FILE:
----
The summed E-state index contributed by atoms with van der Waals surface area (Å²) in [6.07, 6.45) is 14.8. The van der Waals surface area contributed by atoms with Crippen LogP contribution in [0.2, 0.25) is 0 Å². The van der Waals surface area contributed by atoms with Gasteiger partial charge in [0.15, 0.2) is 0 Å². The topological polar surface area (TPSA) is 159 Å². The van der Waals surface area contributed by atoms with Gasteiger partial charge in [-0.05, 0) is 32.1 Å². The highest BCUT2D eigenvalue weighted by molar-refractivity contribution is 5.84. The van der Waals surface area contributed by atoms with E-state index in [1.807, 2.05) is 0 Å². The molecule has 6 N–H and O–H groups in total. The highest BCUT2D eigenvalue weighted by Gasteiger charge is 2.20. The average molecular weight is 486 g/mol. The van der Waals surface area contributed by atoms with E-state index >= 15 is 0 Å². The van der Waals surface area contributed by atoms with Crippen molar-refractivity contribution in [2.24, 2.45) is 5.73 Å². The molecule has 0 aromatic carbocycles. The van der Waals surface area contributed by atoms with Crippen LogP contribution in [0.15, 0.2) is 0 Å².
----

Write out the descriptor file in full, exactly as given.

The summed E-state index contributed by atoms with van der Waals surface area (Å²) in [6.07, 6.45) is 14.8. The van der Waals surface area contributed by atoms with Crippen LogP contribution in [0.2, 0.25) is 0 Å². The van der Waals surface area contributed by atoms with Gasteiger partial charge in [0.15, 0.2) is 0 Å². The topological polar surface area (TPSA) is 159 Å². The van der Waals surface area contributed by atoms with Gasteiger partial charge in [-0.05, 0) is 32.1 Å². The highest BCUT2D eigenvalue weighted by molar-refractivity contribution is 5.84. The van der Waals surface area contributed by atoms with E-state index in [1.807, 2.05) is 0 Å². The molecule has 6 N–H and O–H groups in total. The highest BCUT2D eigenvalue weighted by Gasteiger charge is 2.20. The average molecular weight is 486 g/mol. The van der Waals surface area contributed by atoms with E-state index >= 15 is 0 Å². The van der Waals surface area contributed by atoms with Crippen molar-refractivity contribution in [2.24, 2.45) is 5.73 Å². The molecule has 0 aromatic carbocycles. The van der Waals surface area contributed by atoms with Crippen LogP contribution in [0.15, 0.2) is 0 Å².